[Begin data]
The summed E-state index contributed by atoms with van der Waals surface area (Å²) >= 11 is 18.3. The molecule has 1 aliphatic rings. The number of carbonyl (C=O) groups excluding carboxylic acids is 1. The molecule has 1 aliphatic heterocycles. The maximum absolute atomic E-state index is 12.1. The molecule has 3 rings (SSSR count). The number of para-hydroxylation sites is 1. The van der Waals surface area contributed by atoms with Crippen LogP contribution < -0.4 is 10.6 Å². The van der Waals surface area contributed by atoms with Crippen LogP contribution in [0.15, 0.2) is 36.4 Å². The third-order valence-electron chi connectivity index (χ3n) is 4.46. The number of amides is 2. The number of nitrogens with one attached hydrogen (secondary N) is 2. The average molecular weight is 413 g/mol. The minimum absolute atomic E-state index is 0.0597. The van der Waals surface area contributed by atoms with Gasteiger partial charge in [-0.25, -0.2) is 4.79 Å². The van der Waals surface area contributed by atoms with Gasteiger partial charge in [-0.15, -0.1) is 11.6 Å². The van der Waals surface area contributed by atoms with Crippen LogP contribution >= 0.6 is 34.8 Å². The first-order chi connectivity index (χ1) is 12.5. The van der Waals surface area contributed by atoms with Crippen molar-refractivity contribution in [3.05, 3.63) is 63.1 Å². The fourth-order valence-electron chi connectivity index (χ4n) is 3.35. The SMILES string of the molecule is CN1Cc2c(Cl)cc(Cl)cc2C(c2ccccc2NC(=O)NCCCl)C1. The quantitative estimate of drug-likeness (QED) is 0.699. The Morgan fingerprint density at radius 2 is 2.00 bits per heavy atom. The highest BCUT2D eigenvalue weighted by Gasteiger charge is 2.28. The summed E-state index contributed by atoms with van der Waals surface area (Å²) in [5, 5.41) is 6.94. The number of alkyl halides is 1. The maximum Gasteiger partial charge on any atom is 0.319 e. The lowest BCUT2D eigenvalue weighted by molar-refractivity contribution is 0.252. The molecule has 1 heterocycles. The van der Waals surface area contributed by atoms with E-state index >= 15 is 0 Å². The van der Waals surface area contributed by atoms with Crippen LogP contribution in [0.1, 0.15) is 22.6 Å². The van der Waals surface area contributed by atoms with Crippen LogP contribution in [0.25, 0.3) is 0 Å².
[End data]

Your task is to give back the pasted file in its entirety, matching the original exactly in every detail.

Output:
The summed E-state index contributed by atoms with van der Waals surface area (Å²) >= 11 is 18.3. The molecule has 1 aliphatic rings. The number of carbonyl (C=O) groups excluding carboxylic acids is 1. The molecule has 1 aliphatic heterocycles. The maximum absolute atomic E-state index is 12.1. The molecule has 3 rings (SSSR count). The number of para-hydroxylation sites is 1. The van der Waals surface area contributed by atoms with Crippen LogP contribution < -0.4 is 10.6 Å². The van der Waals surface area contributed by atoms with Crippen LogP contribution in [0.15, 0.2) is 36.4 Å². The third-order valence-electron chi connectivity index (χ3n) is 4.46. The number of amides is 2. The number of nitrogens with one attached hydrogen (secondary N) is 2. The average molecular weight is 413 g/mol. The minimum absolute atomic E-state index is 0.0597. The van der Waals surface area contributed by atoms with Gasteiger partial charge in [-0.25, -0.2) is 4.79 Å². The van der Waals surface area contributed by atoms with Gasteiger partial charge in [-0.15, -0.1) is 11.6 Å². The van der Waals surface area contributed by atoms with Crippen LogP contribution >= 0.6 is 34.8 Å². The first-order chi connectivity index (χ1) is 12.5. The van der Waals surface area contributed by atoms with Crippen molar-refractivity contribution in [3.05, 3.63) is 63.1 Å². The fourth-order valence-electron chi connectivity index (χ4n) is 3.35. The SMILES string of the molecule is CN1Cc2c(Cl)cc(Cl)cc2C(c2ccccc2NC(=O)NCCCl)C1. The quantitative estimate of drug-likeness (QED) is 0.699. The Morgan fingerprint density at radius 2 is 2.00 bits per heavy atom. The highest BCUT2D eigenvalue weighted by Gasteiger charge is 2.28. The summed E-state index contributed by atoms with van der Waals surface area (Å²) in [5, 5.41) is 6.94. The number of alkyl halides is 1. The maximum Gasteiger partial charge on any atom is 0.319 e. The lowest BCUT2D eigenvalue weighted by molar-refractivity contribution is 0.252. The molecule has 1 heterocycles. The van der Waals surface area contributed by atoms with E-state index >= 15 is 0 Å². The van der Waals surface area contributed by atoms with Crippen LogP contribution in [0.1, 0.15) is 22.6 Å². The van der Waals surface area contributed by atoms with Crippen LogP contribution in [0.25, 0.3) is 0 Å².